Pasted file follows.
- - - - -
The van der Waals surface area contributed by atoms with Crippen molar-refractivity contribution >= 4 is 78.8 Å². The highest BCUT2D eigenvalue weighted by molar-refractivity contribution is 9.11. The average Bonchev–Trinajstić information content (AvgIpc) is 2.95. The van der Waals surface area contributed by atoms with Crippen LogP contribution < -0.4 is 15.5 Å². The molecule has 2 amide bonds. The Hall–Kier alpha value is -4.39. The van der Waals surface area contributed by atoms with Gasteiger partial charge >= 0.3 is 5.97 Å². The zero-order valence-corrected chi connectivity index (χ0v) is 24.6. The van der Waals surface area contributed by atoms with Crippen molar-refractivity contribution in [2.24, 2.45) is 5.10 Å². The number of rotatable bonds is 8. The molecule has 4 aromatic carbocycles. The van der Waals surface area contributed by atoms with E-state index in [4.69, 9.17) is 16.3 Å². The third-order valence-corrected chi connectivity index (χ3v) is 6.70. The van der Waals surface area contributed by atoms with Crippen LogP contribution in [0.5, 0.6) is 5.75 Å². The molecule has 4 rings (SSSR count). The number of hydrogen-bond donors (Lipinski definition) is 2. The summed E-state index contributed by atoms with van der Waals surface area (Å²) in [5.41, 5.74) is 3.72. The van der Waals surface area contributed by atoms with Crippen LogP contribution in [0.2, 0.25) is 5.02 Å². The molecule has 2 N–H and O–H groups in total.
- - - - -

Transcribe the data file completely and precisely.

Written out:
The van der Waals surface area contributed by atoms with Crippen molar-refractivity contribution >= 4 is 78.8 Å². The highest BCUT2D eigenvalue weighted by molar-refractivity contribution is 9.11. The average Bonchev–Trinajstić information content (AvgIpc) is 2.95. The van der Waals surface area contributed by atoms with Crippen LogP contribution < -0.4 is 15.5 Å². The molecule has 2 amide bonds. The Hall–Kier alpha value is -4.39. The van der Waals surface area contributed by atoms with Gasteiger partial charge >= 0.3 is 5.97 Å². The zero-order valence-corrected chi connectivity index (χ0v) is 24.6. The van der Waals surface area contributed by atoms with Crippen molar-refractivity contribution in [2.24, 2.45) is 5.10 Å². The number of rotatable bonds is 8. The molecule has 4 aromatic carbocycles. The van der Waals surface area contributed by atoms with E-state index in [4.69, 9.17) is 16.3 Å². The third-order valence-corrected chi connectivity index (χ3v) is 6.70. The van der Waals surface area contributed by atoms with Crippen LogP contribution in [0.5, 0.6) is 5.75 Å². The molecule has 4 rings (SSSR count). The number of hydrogen-bond donors (Lipinski definition) is 2. The summed E-state index contributed by atoms with van der Waals surface area (Å²) in [5.41, 5.74) is 3.72. The van der Waals surface area contributed by atoms with Crippen LogP contribution in [0.2, 0.25) is 5.02 Å². The molecule has 2 N–H and O–H groups in total.